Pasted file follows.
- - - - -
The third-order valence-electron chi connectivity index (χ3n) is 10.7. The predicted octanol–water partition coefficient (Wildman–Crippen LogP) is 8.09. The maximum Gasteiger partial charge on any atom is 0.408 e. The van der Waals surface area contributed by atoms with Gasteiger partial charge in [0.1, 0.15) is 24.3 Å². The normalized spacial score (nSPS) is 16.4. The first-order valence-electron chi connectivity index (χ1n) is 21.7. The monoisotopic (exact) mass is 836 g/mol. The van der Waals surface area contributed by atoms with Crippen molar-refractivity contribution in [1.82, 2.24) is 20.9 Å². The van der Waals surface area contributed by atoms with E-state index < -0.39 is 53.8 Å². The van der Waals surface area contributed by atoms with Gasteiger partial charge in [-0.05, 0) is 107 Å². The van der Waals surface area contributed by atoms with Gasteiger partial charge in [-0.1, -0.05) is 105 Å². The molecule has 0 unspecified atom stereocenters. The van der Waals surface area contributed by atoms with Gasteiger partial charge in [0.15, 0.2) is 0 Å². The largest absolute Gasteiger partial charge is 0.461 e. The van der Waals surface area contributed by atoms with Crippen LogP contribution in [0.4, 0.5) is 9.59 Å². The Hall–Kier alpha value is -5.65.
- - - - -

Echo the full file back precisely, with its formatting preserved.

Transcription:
The third-order valence-electron chi connectivity index (χ3n) is 10.7. The predicted octanol–water partition coefficient (Wildman–Crippen LogP) is 8.09. The maximum Gasteiger partial charge on any atom is 0.408 e. The van der Waals surface area contributed by atoms with Gasteiger partial charge in [0.1, 0.15) is 24.3 Å². The normalized spacial score (nSPS) is 16.4. The first-order valence-electron chi connectivity index (χ1n) is 21.7. The monoisotopic (exact) mass is 836 g/mol. The van der Waals surface area contributed by atoms with Crippen molar-refractivity contribution in [1.82, 2.24) is 20.9 Å². The van der Waals surface area contributed by atoms with E-state index < -0.39 is 53.8 Å². The van der Waals surface area contributed by atoms with Gasteiger partial charge in [-0.05, 0) is 107 Å². The van der Waals surface area contributed by atoms with Gasteiger partial charge in [-0.1, -0.05) is 105 Å². The molecule has 0 unspecified atom stereocenters. The van der Waals surface area contributed by atoms with Gasteiger partial charge in [0.15, 0.2) is 0 Å². The largest absolute Gasteiger partial charge is 0.461 e. The van der Waals surface area contributed by atoms with Crippen LogP contribution in [0.4, 0.5) is 9.59 Å². The Hall–Kier alpha value is -5.65.